Tuesday, 26 April 2016

Water Lily wavy for a day



Plants use flowers to attract pollinators. Sometimes they co-opt a nearby leaf or two to add to the allure, but mostly its the flower that does all the attracting. (There are of course plants that simply shed their pollen to the wind or water; their flowers tend to be less attractive, to us as much as other animals.)

Our experience with cut flowers is that they last for a few days to a few weeks. Attached to the plant we might expect them to last longer and in many cases (think of a rose or a camellia bloom) a single flower can be enjoyed for weeks. Sometimes, like the Moth Orchid (Phalaenopsis) they hang around for months.

Oddly, given all the energy needed and outcome required, there are flowers that last a day or two only. The Day Lily (Hemerocallis species) does what it says on the tin: the flowers open in the morning and start withering away that evening. The Titan Arum (Amorphophallus titanum) lasts an extra day, but for a flower structure that can be over two metres long and wide, that's a big investment for a 48-hour sexual display.

The flowers of the Yesterday Today and Tomorrow (Brunfelsia) last a few days, changing colour daily, as do the much showier flowers of the giant Victoria Lily (Victoria). Plenty of variation but our expectation, or at least mine, is that most flowers will hang around for a week at least. So when I noticed over summer the Wavy Marshwort (Nymphoides crenata) flowers vanishing overnight to appear next morning as pink buds like those above I assumed the Marshwort was just closing up its flowers to protect their delicate petals (I riff on this in my post on Shy Flowers).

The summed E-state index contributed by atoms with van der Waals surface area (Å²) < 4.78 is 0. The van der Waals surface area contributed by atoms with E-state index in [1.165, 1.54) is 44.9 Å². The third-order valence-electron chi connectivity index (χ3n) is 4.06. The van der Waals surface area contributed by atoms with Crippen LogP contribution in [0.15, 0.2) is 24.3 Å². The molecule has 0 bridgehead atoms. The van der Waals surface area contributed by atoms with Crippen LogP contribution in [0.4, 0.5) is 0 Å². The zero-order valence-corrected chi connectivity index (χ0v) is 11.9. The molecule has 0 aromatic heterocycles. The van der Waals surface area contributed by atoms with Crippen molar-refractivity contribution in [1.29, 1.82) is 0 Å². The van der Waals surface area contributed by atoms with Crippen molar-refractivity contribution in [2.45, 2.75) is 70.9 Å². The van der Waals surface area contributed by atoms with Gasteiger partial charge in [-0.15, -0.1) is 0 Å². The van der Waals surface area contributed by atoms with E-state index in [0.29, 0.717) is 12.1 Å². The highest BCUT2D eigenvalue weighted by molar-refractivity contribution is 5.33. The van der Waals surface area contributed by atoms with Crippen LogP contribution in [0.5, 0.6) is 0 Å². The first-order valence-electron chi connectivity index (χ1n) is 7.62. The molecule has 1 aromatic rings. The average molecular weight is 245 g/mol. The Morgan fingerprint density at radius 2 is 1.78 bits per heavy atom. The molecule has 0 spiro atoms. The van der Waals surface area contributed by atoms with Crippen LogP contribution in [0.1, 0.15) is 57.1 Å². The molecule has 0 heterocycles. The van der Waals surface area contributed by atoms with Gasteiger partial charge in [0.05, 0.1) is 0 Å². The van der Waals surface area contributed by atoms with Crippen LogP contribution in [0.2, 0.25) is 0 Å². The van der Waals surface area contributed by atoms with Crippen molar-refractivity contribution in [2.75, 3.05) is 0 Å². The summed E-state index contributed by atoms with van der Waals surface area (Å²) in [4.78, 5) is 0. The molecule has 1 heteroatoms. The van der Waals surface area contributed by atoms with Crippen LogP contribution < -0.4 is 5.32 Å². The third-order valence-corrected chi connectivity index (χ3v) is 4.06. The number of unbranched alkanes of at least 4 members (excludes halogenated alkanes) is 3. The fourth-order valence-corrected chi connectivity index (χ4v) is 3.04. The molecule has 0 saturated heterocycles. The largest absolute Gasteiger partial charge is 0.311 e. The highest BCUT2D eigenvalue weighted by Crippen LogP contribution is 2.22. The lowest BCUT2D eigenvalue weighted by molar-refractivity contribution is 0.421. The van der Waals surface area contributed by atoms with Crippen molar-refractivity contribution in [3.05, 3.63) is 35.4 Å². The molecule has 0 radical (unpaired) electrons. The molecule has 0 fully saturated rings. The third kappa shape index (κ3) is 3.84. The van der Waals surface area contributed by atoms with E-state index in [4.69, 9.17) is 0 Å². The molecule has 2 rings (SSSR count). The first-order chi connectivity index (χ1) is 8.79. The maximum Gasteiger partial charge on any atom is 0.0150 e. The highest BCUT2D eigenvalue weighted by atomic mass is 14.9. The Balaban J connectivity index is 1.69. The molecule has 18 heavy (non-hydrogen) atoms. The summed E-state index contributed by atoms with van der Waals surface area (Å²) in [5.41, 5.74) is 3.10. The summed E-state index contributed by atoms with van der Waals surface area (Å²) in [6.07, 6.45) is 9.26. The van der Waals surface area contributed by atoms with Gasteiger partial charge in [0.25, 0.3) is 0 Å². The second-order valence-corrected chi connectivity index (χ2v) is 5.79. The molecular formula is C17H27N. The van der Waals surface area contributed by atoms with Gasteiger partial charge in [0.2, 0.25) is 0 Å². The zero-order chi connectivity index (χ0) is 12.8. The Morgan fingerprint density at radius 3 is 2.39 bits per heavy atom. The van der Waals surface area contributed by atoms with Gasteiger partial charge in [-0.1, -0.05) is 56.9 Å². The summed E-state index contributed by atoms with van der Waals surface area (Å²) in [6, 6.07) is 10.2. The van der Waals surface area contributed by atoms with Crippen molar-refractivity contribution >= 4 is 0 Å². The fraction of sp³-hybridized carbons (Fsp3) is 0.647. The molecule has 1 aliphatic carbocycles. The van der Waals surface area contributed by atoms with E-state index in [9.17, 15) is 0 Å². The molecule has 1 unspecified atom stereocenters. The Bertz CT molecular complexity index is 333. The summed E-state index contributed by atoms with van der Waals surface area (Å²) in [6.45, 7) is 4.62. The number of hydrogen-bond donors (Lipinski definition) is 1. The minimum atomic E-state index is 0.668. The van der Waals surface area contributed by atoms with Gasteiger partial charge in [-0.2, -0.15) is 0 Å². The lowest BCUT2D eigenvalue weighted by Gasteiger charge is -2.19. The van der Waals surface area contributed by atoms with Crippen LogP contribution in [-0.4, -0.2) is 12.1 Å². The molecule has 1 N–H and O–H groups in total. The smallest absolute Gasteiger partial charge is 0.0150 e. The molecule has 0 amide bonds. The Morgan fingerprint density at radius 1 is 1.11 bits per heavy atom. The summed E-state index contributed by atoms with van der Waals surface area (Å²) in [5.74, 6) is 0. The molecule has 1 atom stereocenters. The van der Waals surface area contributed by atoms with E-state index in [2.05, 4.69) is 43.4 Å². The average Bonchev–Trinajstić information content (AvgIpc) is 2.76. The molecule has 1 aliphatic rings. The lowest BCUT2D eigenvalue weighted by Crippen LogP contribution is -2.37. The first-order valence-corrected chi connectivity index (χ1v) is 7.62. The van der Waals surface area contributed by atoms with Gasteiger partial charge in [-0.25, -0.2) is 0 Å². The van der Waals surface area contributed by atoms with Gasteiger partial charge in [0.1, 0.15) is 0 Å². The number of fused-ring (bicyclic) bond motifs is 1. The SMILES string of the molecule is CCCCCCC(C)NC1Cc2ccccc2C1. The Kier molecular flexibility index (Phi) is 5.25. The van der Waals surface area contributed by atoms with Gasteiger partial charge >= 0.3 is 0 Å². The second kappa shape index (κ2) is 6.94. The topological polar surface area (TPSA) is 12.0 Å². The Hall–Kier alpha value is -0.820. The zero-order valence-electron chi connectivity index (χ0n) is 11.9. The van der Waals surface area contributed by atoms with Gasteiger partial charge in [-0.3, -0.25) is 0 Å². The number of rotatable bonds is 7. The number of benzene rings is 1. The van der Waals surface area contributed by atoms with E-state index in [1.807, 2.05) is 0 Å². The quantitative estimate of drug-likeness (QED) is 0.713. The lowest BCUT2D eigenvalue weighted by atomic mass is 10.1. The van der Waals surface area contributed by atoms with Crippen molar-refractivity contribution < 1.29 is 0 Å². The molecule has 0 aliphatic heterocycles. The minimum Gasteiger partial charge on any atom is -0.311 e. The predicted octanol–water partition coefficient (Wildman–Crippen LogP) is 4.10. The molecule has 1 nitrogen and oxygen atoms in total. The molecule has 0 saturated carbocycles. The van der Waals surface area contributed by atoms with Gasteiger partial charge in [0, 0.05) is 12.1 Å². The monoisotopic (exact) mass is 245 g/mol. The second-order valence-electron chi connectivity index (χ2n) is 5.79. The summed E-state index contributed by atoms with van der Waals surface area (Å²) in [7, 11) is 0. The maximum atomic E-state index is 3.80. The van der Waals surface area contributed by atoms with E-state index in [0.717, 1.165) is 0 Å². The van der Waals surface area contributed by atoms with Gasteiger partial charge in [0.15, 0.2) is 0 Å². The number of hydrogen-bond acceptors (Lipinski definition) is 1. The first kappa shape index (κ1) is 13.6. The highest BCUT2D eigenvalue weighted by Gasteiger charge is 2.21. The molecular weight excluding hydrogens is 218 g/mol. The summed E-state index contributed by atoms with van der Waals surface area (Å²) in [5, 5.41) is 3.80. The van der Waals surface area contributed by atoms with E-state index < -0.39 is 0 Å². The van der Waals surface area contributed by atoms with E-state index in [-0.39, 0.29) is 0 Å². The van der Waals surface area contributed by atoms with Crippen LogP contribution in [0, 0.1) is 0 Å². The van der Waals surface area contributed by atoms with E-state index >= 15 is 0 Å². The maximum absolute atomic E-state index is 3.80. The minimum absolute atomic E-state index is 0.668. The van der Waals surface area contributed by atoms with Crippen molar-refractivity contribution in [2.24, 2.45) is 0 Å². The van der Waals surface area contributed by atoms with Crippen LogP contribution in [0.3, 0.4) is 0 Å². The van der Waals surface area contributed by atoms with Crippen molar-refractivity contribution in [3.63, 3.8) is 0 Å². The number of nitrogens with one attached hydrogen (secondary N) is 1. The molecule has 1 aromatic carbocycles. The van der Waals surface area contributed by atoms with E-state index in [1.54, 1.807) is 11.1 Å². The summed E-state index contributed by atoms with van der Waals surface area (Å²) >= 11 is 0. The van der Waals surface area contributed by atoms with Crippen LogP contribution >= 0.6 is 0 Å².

Wary of making assumptions I decided to run an experiment. Neville Walsh and I tagged a couple of flowers with a knotted piece of vegetation. I didn't photograph them on that day, but here is what the flower looked like the next morning (it's the one on the left, with the loose garland).


The tagged flowers were all spent but in each case a fresh bud was sitting erect, right next to it. By mid-morning the bud was open and the old one hardly noticeable except to the experimental scientist.


We checked the next day too, just to make sure our first flowers hadn't been opened for days or weeks, with us tracking their last hours just by chance. Sure enough, the new flower withered in the evening, never to open again.

To the casual observer the pond looks more or less the same every day, for weeks on end. That is what the Wavy Marshwort does, at least at Melbourne Gardens.


[The astute blog observer will notice this last picture is taken on the same day as the image at the top of the post - my pictures of the next day were very unattractive. But take my word for it, at this scale the daubs of yellow looked pretty much the same the next day, and the next, and the next...]

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